£7m scheme launched that will turn waste food into renewable energy
A massive scheme worth £7 million that will turn waste food into renewable electricity has been launched in North Wales. The news will be pleasing to environmental activists, as the electricity generated from waste food will be sufficient enough to power 1,500 homes continually for a year. Homes will be asked to store their waste food separately from their other rubbish. The waste food will then be collected by local councils. Waste food on a larger scale will also be collected from restaurants, retailers, caterers and food manufacturers.
Subject to planning permission, work on this exciting project will begin in spring 2013 and the scheme would then be in operation beginning early 2014.
Not only is the scheme environmentally friendly, it is also good news for the local inhabitants. The contract is for a minimum of 15 years. It will create 25 jobs during the construction phase and up to six once operational.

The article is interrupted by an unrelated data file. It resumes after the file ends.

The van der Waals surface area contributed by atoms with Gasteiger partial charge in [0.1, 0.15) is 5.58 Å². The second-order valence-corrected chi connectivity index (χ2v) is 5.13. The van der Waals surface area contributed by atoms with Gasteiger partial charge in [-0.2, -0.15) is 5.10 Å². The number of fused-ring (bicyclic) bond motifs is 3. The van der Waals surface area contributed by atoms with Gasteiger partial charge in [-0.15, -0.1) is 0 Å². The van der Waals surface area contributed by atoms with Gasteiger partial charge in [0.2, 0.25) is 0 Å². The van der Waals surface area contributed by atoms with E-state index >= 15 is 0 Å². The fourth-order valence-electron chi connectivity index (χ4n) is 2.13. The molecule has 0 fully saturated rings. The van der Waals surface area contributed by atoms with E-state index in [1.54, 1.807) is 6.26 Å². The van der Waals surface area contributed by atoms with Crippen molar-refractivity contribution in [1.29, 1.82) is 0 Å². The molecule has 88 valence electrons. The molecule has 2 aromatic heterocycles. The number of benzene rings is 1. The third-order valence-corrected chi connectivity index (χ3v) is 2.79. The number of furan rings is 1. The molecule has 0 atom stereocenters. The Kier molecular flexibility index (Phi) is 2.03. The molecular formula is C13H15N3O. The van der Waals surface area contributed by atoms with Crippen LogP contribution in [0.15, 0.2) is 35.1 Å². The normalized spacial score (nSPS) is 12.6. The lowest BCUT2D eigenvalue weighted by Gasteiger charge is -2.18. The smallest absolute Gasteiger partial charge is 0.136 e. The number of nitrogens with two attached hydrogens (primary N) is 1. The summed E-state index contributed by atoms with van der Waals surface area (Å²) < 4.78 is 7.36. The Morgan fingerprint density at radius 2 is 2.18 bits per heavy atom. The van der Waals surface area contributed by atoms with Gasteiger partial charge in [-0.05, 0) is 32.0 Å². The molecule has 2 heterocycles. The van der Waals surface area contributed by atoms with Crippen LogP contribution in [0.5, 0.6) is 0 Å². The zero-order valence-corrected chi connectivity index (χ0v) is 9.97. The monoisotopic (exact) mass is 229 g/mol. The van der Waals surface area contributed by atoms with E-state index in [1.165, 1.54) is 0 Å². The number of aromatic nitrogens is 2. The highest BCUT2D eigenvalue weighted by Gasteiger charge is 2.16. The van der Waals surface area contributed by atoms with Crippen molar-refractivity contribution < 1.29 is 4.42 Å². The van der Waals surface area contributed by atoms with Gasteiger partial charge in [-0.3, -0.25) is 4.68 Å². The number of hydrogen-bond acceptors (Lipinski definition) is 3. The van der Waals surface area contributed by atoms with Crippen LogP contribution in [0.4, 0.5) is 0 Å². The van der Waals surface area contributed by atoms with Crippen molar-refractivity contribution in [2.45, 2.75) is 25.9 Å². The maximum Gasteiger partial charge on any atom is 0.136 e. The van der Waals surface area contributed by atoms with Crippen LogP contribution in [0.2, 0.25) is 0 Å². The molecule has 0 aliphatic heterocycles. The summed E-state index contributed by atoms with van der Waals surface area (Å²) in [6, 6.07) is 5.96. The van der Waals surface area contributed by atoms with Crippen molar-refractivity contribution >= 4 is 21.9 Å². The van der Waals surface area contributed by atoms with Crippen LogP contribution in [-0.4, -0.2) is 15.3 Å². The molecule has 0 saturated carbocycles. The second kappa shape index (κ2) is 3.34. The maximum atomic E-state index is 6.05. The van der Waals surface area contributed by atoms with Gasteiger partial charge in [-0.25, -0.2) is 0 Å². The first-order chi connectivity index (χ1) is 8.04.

The agreement has been signed between The North Wales Consortium of Denbighshire, Conwy and Flintshire councils and the UK’s leading food waste anaerobic digestion company Biogen and investors Iona Capital to build and operate a food waste-to-energy plant at St Asaph.
Biogen’s chief executive Richard Barker is reported as saying: “We are looking forward to starting construction on our second Welsh AD plant alongside our partners, the North Wales Consortium and Iona Capital.
“We look forward to becoming leaders in this field in Wales.”
This is the second project of this sort from Iona Capital.
“These projects are the first local authority backed schemes focussed on Anaerobic Digestion and we are pleased to have been able to support such an innovative regional infrastructure program,” Nick Ross, director of Iona Capital said.
As well as creating jobs and electricity, the waste food will be turned into bio-fertiliser for the nearby farmland.